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Adding to the ease at which the Macs were infected was Apple's slow response to the Java vulnerability. The company did not release a patch for weeks after a fix was issued for Windows PCs. Apple released Wednesday a short statement outlining its defensive efforts, which included getting ISPs to take the criminals' servers offline. On Thursday, Apple released an update for Mac OS X v10.7 and v10.6 that would automatically remove the most common variants of Flashback. In addition, if Java has not been used in the last 35 days, the platform is automatically disabled and has to be reactivated manually to run a Java application. Apple has advised people using older versions of the Mac to disable Java support.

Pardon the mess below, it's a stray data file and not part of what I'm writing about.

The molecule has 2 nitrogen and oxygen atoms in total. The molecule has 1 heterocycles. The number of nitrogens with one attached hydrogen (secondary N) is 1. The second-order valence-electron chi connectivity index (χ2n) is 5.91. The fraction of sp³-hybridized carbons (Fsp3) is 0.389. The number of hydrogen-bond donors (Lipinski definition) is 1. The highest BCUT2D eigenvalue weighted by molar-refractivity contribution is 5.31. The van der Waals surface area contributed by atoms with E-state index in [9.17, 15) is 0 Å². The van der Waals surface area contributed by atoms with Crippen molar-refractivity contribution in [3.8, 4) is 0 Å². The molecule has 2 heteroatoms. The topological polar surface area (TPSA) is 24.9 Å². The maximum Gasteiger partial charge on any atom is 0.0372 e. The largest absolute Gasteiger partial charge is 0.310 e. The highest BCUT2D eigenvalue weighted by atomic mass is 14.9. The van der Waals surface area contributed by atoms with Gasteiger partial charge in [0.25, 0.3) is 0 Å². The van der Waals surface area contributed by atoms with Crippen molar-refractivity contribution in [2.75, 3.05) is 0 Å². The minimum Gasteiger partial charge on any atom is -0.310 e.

Meanwhile, security vendors have been seeking attention from Mac users by releasing advice and free tools to combat the malware. Symantec and Kaspersky Lab have released removal software, while F-Secure has posted on its website a how-to on removing it manually.
Free help aside, the outbreak is a wakeup call for Mac users. With Apple's market share growing in the PC market, the Mac has become a worthwhile target for cyber-criminals. While the latest outbreak is the largest to date, it likely won't be the last, said Symantec's Murchu. "What it shows in general is a shift away from attackers solely looking at Windows and they're starting to look at other operating systems as well."
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